The most famous flu pandemic was the Spanish Flu, which was first observed in 1918, in Kansas of all places — by the end of 1919, nearly 20 percent of the global population had been infected. The estimated deaths still range from 60 to 100 million, over a period of just 18 months. Famous people like Guillaume Apollinaire, Egon Schiele and Max Weber died from the flu, so being a tortured, artistic intellectual WILL NOT HELP YOU.
The Spanish Flu was a type A influenza strain, of the H1N1 family, and is a close ancestor of your current most-popular flu, the Swine Flu. Though we now have the necessary anti-virals to treat these nasty contagion, the key with a new strain in humans is not to over-treat every possible instance of the disease, as that will only make it stronger. It is perhaps this little detail, the idea of the virus actually growing stronger when we attack it too much, that adds a real element of horror.
Notable in pop culture: Most people probably recall the seminal 1992 episode of The Fresh Prince of Bel-Air known as “The Cold War” in which Will catches the flu from a girl Carlton has also been seeing… How did you catch the flu, Will? WELL? It’s a really good episode.
This scary disease from Africa hasn’t yet ever blossomed into full-scale pandemic, largely because it’s so lethal it doesn’t leave the host enough time to pass it along. The virus is named for the Ebola River (which is a shame, because the Ebola River Valley looks like a nice place to go adventure rafting) where it was thought to originate and; in terms of symptoms, it pretty much destroys the whole system, with blood everywhere, respiratory failure, acute gastroenteritis… it’s awful. A strain of the virus showed up in Virginia but luckily was not human-friendly. Sadly, the virus was also unable to kill the feature film Outbreak.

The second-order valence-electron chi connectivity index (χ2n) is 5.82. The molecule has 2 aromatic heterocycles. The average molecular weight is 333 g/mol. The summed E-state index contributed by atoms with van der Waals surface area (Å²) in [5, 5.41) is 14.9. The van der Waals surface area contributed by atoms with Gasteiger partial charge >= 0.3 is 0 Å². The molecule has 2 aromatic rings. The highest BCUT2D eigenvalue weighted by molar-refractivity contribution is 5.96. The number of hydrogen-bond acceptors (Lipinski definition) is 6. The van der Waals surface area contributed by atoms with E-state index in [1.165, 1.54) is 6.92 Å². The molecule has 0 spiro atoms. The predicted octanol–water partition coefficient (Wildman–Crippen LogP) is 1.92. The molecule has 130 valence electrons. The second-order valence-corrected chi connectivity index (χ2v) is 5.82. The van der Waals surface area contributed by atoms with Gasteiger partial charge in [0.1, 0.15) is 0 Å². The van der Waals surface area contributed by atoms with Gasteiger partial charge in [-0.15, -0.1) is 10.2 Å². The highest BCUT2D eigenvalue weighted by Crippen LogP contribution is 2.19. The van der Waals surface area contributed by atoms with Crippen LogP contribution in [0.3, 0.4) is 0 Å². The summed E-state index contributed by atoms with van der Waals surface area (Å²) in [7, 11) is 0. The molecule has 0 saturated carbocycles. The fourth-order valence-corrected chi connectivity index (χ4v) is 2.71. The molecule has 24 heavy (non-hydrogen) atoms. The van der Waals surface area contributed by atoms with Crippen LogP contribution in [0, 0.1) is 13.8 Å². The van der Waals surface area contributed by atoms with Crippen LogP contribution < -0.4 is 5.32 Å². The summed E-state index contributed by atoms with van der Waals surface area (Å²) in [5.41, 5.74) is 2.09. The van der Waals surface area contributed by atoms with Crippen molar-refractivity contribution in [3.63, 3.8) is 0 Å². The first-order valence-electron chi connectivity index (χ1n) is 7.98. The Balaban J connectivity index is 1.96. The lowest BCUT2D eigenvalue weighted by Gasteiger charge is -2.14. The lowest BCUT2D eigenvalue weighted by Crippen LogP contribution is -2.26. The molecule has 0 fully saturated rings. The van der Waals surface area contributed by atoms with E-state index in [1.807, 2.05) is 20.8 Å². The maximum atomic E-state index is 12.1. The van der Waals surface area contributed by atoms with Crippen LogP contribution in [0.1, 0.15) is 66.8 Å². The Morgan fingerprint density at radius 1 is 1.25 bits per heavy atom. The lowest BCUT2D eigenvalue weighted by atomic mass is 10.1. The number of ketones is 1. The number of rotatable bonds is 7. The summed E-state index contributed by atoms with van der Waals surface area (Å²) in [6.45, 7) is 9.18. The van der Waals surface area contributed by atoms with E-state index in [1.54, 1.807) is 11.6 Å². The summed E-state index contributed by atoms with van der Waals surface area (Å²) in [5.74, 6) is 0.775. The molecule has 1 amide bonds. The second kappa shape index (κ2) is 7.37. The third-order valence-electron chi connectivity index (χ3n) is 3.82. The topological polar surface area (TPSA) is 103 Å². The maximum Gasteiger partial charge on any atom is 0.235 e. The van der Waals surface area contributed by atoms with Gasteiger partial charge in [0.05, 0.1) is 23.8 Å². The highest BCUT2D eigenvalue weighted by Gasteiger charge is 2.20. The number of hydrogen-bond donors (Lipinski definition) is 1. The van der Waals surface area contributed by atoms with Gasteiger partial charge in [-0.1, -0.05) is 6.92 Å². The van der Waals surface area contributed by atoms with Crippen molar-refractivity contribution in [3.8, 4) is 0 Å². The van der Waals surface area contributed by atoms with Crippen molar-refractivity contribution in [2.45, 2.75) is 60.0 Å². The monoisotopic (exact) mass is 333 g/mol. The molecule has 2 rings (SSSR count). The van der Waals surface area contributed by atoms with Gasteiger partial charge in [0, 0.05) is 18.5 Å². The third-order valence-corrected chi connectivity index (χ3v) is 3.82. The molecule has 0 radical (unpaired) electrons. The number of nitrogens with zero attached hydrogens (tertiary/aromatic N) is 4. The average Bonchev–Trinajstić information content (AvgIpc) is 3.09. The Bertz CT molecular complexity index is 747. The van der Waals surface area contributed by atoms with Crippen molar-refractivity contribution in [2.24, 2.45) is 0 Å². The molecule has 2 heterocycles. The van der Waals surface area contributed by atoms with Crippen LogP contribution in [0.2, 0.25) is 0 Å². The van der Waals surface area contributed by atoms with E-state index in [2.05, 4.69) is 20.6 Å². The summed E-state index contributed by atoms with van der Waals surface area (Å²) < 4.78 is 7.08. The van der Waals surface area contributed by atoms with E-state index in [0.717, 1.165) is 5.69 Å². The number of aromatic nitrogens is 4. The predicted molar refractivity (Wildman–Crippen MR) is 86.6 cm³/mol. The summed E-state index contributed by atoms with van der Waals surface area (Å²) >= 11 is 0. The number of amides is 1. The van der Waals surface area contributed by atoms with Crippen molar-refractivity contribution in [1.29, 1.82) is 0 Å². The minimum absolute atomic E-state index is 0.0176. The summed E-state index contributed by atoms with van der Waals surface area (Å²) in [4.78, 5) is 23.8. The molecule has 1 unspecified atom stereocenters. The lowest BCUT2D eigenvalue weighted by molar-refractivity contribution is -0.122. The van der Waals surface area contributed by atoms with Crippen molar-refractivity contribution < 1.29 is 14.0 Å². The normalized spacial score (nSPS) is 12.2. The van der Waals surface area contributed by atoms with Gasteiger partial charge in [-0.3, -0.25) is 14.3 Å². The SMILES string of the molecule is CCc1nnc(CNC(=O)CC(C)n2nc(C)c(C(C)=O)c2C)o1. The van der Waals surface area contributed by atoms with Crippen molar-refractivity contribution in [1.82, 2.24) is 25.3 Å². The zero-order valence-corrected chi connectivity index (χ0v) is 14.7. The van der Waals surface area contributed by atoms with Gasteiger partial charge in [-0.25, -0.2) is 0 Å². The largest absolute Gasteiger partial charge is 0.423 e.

Notable in pop culture: Yup, as already mentioned, Dustin Hoffman puts on a space suit to battle the “Motaba” virus, from the “Motaba River Valley” in Zaire. Hey, I loved Tootsie, but the man is not and never was an action star.
SARS (Severe Acute Respiratory Syndrome) is a pandemic for the 21st century, with its sleek acronymic branding and absolute refusal to honor the traditional “kill mostly poor people in the Third World” code of outbreak conduct (Toronto? Really? You’re going to wipe out Canadians? Who would notice?).
Notable in pop culture: There was a SARS Benefit Concert in Toronto in the summer of 2003, featuring such old rock and rollers as the Guess Who, Rush and the Rolling Stones. Justin Timberlake was booed. It remains the single greatest day in the history of Canadian entertainment. (Alternate names for the show were: SARSStock," "SARS-a-palooza and "SARSfest." No joke.
HONORABLE MENTIONS: Smallpox, the one with the little red dots which killed a bunch of English people in wigs, has pretty much been eradicated, so that’s good. Typhoid sounds too much like typhus, so it got shunted to this category (Typhoid Mary ring a bell?). And polio was awful for those afflicted, but had a lower mortality rate than most above (it too has been virtually eradicated). There’s also tuberculosis, which probably had the best nicknames of any of the great pandemics (suck it, Black Death): Consumption, the King’s Evil, the White Plague and, simply, Wasting Disease. (NB: Scarlet Fever is not TB; this mistake will also make you look stupid.